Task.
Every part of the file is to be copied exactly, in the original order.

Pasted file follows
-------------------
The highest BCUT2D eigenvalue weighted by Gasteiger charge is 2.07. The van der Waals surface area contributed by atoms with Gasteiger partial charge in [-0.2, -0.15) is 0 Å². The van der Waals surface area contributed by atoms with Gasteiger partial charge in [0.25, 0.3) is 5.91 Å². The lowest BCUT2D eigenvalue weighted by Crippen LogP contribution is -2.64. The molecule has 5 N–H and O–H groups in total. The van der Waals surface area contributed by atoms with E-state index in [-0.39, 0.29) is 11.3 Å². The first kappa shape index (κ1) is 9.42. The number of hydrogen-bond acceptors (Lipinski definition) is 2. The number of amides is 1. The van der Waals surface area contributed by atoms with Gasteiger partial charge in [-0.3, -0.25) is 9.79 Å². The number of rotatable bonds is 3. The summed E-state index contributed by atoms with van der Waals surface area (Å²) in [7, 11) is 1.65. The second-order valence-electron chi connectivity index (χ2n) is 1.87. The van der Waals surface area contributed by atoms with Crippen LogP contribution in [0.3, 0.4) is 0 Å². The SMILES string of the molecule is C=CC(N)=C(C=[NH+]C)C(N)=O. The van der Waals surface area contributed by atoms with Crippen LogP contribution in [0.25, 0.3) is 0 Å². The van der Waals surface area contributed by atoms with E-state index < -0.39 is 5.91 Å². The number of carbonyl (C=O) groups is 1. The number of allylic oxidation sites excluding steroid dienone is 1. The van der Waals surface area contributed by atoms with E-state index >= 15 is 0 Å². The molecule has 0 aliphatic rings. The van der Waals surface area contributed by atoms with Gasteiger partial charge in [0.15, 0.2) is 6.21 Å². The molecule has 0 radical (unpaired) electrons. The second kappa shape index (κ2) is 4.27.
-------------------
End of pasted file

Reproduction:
The highest BCUT2D eigenvalue weighted by Gasteiger charge is 2.07. The van der Waals surface area contributed by atoms with Gasteiger partial charge in [-0.2, -0.15) is 0 Å². The van der Waals surface area contributed by atoms with Gasteiger partial charge in [0.25, 0.3) is 5.91 Å². The lowest BCUT2D eigenvalue weighted by Crippen LogP contribution is -2.64. The molecule has 5 N–H and O–H groups in total. The van der Waals surface area contributed by atoms with E-state index in [-0.39, 0.29) is 11.3 Å². The first kappa shape index (κ1) is 9.42. The number of hydrogen-bond acceptors (Lipinski definition) is 2. The number of amides is 1. The van der Waals surface area contributed by atoms with Gasteiger partial charge in [-0.3, -0.25) is 9.79 Å². The number of rotatable bonds is 3. The summed E-state index contributed by atoms with van der Waals surface area (Å²) in [7, 11) is 1.65. The second-order valence-electron chi connectivity index (χ2n) is 1.87. The van der Waals surface area contributed by atoms with Crippen LogP contribution in [0.3, 0.4) is 0 Å². The SMILES string of the molecule is C=CC(N)=C(C=[NH+]C)C(N)=O. The van der Waals surface area contributed by atoms with Crippen LogP contribution in [0.25, 0.3) is 0 Å². The van der Waals surface area contributed by atoms with E-state index < -0.39 is 5.91 Å². The number of carbonyl (C=O) groups is 1. The number of allylic oxidation sites excluding steroid dienone is 1. The van der Waals surface area contributed by atoms with E-state index >= 15 is 0 Å². The molecule has 0 aliphatic rings. The van der Waals surface area contributed by atoms with Gasteiger partial charge in [0.15, 0.2) is 6.21 Å². The molecule has 0 radical (unpaired) electrons. The second kappa shape index (κ2) is 4.27.